A timeline of the Met Gala and its most fashionable guests
Katie Ellis, Rocket Contributor
May 1, 2014
Football has the Super Bowl, hockey has the Stanley Cup, and fashion has the Costume Institute Gala. While no trophies are handed out at the Costume Institute Gala, or Met Gala as it’s better known, this event is the ultimate celebration of fashion, even more so than the Oscars red carpet or Fashion Week.
On Monday, May 5, fashion’s and Hollywood’s most elite stars will be walking up the iconic crimson steps leading to the Metropolitan Museum of Art, in designer creations aligned with this year’s theme “Charles James: Beyond Fashion.” Those in attendance will be expected to follow the strict White Tie dress code established by event co-chair, Anna Wintour, who has been a major supporter of the Met since 1999.
This year’s Gala also marks the transition of the Costume Institute to the Anna Wintour Costume Center to honor her commitment to the institute, and to recognize the $125 million she has raised to support their dedication to the arts, according to Time. First Lady Michelle Obama will be in attendance at the event, and will deliver a speech before the ribbon-cutting ceremony to celebrate the famed editor.
Men will be expected to wear tailcoats, vests, and sharp white bow ties, to look like gentlemen from the James era. The women will be arriving in exquisitely tailored ball gowns, reminiscent of the designs that he created between the early 1930s and the late 1950s. Two of James’ most famous creations are the “Taxi dress” that was named for its quick-change capability in the back of a moving cab, and the “Butterfly ball gown,” a column gown with a voluminous half-skirt that trails behind the dress.
Many A-list women also come as guests of their favorite designers to the event, dressed in custom gowns created specifically for them. In the past, Diane Kruger has accompanied Jason Wu in one of his designs, and Emma Stone has been the esteemed guest of Lanvin’s Alber Elbaz on a few different occasions, to the Gala which costs $25,000 a person to attend.
While many of the attendees’ attire fits the theme of the event, there have been a number of rule breakers in the past that have turned heads for reasons both good and bad. Just last year at the “Punk: Chaos to Couture” exhibition, Jennifer Lawrence gracefully made her way up the Met’s steps in a navy tea-length Dior dress, adorned with black sequined embroidery, and accessorized with sky-high black heels, and matching black netted veil.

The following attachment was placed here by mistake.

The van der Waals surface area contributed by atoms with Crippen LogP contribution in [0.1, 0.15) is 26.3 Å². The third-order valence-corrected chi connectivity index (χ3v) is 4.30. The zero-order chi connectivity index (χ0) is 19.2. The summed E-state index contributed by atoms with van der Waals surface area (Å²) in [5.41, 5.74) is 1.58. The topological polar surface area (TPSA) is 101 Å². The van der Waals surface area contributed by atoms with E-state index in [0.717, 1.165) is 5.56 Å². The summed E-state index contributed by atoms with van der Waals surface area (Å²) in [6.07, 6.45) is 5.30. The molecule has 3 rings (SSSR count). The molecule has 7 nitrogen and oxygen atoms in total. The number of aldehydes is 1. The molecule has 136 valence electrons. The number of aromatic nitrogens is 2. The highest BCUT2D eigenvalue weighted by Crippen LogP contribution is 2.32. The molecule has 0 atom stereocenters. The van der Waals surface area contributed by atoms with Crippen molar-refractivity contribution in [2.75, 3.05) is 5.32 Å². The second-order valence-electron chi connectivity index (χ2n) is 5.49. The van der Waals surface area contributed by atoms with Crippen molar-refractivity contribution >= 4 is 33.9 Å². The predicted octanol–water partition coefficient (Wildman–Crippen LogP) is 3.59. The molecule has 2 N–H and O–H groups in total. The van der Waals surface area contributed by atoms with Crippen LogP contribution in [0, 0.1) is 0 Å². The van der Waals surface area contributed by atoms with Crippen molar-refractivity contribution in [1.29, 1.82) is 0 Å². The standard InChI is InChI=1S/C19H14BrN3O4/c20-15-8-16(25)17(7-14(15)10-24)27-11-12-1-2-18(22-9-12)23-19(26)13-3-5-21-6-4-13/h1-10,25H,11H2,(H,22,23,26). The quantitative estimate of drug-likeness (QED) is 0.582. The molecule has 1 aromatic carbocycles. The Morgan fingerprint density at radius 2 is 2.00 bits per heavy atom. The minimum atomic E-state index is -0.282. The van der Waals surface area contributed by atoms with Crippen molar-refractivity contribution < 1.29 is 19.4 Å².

Lawrence was one of the night’s best dressed, even though she decided to go against the theme, unlike Nicki Minaj who unexpectedly played it safe in her cut-out Tommy Hilfiger column gown. The only eye-catching part of her ensemble was her tightly curled, unruly blonde locks.
Wearing a sheer black vintage Valentino dress with feather accents put a blonde Anne Hathaway at the top of the fashion pack that year, as did Jessica Biel’s black Giambattista Valli gown with a long train, and short front hemline, exposing a pair of spider web-inspired pants.
Gwyneth Paltrow’s sparkling nude Stella McCartney column dress with thigh-slit and low back was one of the highlights from the “Alexander McQueen: Savage Beauty” even in 2011. Unfortunately, the black and gold embroidered Emilio Pucci mermaid-style gown that Beyoncé wore to the same event suffered in the style department, as a result of her inability to maneuver the stairs in it.
The Met Gala’s theme for Monday night’s high-profile event signifies a return to the glamorous exhibitions held in years past, like “Jacqueline Kennedy: The White House Years” and “The House of Chanel” presentations held in 2001 and 2004, respectively. As guests arrive in their tailcoats and ball gowns on what will likely be the most fashionable Cinco de Mayo in history, fashion critics will be waiting to see whose interpretation of the theme reigned supreme, and whose fell short of expectations.